Quality matters!

Momentum seems to be building for the idea that internet access is a universal right – and more than that, that high quality internet access is a universal right. As seems often to be the case in the digital world, the lead is coming from Scandinavia – Finland have made broadband a ‘legal’ right, according to a report in the BBC. From the 1st of July 2010, every Finn has the right to access to a 1Mbps (megabit per second) broadband connection. As reported by the BBC, Finland’s communication minister Suvi Linden sad that “We considered the role of the internet in Finns everyday life. Internet services are no longer just for entertainment.”

That much is becoming clearer and clearer. We need internet access for proper access to government services, we need internet access to get the best prices for goods and services – indeed, there are some goods and services that are almost impossible to get without access to the net. We need internet access for access to information and news – and we need information and news if we are to fully participate in our society. What the Finnish government have realised is that it’s not just ‘access’ that matters, but the quality of that access, if some of the ‘digital divide’ issues are to be dealt with – and that, surely, is what really matters.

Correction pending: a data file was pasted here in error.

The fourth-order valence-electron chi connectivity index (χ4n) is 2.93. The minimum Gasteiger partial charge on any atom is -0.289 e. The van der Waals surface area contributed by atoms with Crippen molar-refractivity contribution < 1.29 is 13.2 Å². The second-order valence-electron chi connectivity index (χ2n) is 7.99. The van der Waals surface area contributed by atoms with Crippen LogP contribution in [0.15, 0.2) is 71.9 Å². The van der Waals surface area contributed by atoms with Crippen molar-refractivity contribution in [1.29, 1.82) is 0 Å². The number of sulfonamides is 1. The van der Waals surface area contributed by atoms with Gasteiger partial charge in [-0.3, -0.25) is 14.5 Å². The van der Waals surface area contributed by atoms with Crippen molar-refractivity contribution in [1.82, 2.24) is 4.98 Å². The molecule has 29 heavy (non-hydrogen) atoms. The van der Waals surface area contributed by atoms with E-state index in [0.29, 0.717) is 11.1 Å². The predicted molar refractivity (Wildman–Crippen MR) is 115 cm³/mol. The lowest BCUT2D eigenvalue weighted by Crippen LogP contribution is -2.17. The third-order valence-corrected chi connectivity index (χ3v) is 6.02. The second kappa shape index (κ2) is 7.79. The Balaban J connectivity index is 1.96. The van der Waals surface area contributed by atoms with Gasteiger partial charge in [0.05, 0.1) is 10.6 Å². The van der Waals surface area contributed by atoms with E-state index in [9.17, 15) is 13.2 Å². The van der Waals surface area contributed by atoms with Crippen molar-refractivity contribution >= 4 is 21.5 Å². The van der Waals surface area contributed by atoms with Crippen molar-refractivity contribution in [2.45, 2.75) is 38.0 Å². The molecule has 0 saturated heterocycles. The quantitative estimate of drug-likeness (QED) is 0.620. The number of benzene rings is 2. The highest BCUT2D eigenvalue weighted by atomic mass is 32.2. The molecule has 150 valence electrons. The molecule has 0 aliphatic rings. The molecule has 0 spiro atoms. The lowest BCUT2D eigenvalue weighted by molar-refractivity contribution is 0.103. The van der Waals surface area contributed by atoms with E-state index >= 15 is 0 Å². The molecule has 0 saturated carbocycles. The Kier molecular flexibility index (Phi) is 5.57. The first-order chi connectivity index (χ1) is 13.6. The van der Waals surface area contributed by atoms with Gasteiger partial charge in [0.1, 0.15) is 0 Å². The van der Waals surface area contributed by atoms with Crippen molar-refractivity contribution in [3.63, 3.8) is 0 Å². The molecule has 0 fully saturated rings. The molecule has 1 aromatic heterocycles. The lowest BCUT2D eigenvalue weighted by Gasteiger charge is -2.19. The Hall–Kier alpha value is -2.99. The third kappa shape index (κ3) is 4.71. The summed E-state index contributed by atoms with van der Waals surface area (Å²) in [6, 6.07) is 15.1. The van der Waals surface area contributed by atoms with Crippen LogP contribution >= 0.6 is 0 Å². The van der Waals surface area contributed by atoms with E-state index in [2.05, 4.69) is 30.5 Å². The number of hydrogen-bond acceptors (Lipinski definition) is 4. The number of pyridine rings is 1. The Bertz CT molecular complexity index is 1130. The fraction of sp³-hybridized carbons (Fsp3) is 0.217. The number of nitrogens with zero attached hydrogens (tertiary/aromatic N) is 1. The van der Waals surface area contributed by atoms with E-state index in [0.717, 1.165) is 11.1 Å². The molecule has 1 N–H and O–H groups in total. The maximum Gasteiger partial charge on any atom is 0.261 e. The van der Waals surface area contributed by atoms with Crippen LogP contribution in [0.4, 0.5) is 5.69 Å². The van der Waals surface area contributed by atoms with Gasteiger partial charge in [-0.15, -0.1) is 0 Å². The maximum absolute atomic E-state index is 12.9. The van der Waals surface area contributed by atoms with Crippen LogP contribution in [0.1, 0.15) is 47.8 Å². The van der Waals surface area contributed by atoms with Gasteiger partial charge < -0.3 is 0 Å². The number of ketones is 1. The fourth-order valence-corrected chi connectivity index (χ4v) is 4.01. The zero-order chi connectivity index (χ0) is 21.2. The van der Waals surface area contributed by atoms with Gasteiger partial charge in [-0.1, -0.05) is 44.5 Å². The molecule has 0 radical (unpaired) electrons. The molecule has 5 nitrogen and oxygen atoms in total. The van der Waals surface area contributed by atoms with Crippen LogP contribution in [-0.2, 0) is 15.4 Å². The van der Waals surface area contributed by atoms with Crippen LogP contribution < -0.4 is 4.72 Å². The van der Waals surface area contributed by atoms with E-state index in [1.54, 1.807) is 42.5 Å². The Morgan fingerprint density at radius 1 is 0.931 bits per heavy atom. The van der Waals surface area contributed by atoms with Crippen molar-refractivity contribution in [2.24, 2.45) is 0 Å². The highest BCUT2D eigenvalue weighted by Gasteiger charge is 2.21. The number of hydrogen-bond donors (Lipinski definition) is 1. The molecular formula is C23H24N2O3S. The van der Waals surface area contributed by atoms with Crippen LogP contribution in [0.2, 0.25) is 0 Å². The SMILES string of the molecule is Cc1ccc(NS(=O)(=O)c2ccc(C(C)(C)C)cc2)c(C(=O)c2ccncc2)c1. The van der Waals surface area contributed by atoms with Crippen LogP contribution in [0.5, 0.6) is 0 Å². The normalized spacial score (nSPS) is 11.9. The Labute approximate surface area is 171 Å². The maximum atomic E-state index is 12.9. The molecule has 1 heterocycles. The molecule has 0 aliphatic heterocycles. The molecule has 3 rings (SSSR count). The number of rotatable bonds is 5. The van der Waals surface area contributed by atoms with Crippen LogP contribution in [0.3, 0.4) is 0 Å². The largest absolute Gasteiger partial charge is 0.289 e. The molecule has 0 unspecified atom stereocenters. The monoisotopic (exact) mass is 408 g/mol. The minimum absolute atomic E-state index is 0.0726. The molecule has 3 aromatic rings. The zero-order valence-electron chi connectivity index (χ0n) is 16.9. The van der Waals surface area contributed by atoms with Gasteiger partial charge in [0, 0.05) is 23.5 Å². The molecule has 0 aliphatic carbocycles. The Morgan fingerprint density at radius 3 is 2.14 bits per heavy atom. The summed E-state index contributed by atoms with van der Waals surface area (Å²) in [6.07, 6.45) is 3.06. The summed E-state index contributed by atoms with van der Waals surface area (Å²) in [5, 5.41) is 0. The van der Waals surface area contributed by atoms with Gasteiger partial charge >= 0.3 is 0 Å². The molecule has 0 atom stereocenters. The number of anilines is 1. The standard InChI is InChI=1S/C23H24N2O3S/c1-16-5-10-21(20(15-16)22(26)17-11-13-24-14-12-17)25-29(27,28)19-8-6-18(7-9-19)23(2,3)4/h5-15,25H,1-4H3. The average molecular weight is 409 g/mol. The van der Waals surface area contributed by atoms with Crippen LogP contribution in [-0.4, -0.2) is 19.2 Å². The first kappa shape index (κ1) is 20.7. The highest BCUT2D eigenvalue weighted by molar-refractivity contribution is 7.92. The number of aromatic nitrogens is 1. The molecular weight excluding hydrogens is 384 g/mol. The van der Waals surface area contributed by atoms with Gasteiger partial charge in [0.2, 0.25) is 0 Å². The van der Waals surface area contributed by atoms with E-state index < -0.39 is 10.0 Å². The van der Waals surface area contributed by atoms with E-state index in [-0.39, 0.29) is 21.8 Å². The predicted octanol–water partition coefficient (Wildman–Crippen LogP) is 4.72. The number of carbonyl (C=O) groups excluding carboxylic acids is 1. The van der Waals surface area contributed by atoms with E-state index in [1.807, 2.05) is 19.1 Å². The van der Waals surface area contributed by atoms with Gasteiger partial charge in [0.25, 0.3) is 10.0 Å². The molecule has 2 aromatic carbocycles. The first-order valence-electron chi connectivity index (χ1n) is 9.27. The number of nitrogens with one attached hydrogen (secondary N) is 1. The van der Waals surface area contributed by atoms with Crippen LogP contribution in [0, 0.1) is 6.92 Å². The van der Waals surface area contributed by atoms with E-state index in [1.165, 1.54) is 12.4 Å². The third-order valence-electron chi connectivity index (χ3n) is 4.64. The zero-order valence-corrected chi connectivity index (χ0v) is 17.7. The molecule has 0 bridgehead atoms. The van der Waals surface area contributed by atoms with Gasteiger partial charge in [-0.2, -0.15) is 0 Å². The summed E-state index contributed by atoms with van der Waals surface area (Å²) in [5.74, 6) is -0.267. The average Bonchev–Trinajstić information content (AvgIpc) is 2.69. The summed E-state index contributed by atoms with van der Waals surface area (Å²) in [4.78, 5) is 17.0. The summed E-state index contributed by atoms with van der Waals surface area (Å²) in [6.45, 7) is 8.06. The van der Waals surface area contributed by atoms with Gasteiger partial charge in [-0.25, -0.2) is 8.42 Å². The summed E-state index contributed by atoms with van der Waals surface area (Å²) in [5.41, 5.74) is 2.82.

From a human rights perspective, what is needed is an infrastructure that allows all people to fully participate in society. Making access to broadband a legal right doesn’t just mean giving people the right to download music or watch YouTube videos fast, it means that they have an opportunity to take advantage of the huge benefits that the internet can bring – benefits that those on the ‘advantaged’ side of the digital divide are already enjoying. Try searching for legal advice as to your rights as an employee when your job is under threat – as so many are in the current economic climate – and you soon discover why broadband is important. If you have to sit there waiting and waiting when you don’t even know what you’re waiting for, it’s all too easy to give up – and hence not to discover what your rights might be.

The Finns have taken the lead – but others will follow, and it is to be hoped that they will follow not just with bland statements or aspirations, but legal rights.